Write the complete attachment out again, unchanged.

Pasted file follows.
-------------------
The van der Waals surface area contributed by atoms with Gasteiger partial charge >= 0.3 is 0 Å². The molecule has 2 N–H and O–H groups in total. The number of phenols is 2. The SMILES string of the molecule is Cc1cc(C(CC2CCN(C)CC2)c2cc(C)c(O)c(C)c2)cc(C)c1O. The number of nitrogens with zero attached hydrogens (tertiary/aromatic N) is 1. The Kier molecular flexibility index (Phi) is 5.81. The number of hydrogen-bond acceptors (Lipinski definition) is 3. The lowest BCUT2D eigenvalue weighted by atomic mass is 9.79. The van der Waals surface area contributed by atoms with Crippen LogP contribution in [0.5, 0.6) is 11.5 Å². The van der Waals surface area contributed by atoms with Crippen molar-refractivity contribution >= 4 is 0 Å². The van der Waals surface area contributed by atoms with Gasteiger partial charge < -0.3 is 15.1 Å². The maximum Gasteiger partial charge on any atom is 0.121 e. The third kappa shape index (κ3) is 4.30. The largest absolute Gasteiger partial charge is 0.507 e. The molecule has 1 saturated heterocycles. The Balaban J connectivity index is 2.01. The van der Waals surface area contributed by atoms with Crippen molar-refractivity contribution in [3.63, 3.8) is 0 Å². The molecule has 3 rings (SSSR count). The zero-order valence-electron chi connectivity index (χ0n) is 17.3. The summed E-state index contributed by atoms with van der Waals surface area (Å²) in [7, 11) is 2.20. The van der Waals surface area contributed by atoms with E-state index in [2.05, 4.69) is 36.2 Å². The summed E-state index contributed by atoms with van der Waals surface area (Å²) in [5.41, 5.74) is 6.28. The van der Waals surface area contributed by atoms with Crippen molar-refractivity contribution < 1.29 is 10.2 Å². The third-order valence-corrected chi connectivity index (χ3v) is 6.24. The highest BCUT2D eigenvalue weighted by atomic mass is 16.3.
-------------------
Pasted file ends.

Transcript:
The van der Waals surface area contributed by atoms with Gasteiger partial charge >= 0.3 is 0 Å². The molecule has 2 N–H and O–H groups in total. The number of phenols is 2. The SMILES string of the molecule is Cc1cc(C(CC2CCN(C)CC2)c2cc(C)c(O)c(C)c2)cc(C)c1O. The number of nitrogens with zero attached hydrogens (tertiary/aromatic N) is 1. The Kier molecular flexibility index (Phi) is 5.81. The number of hydrogen-bond acceptors (Lipinski definition) is 3. The lowest BCUT2D eigenvalue weighted by atomic mass is 9.79. The van der Waals surface area contributed by atoms with Crippen LogP contribution in [0.5, 0.6) is 11.5 Å². The van der Waals surface area contributed by atoms with Crippen molar-refractivity contribution >= 4 is 0 Å². The van der Waals surface area contributed by atoms with Gasteiger partial charge < -0.3 is 15.1 Å². The maximum Gasteiger partial charge on any atom is 0.121 e. The third kappa shape index (κ3) is 4.30. The largest absolute Gasteiger partial charge is 0.507 e. The molecule has 1 saturated heterocycles. The Balaban J connectivity index is 2.01. The van der Waals surface area contributed by atoms with Crippen molar-refractivity contribution in [3.63, 3.8) is 0 Å². The molecule has 3 rings (SSSR count). The zero-order valence-electron chi connectivity index (χ0n) is 17.3. The summed E-state index contributed by atoms with van der Waals surface area (Å²) in [7, 11) is 2.20. The van der Waals surface area contributed by atoms with E-state index in [2.05, 4.69) is 36.2 Å². The summed E-state index contributed by atoms with van der Waals surface area (Å²) in [5.41, 5.74) is 6.28. The van der Waals surface area contributed by atoms with Crippen molar-refractivity contribution < 1.29 is 10.2 Å². The third-order valence-corrected chi connectivity index (χ3v) is 6.24. The highest BCUT2D eigenvalue weighted by atomic mass is 16.3.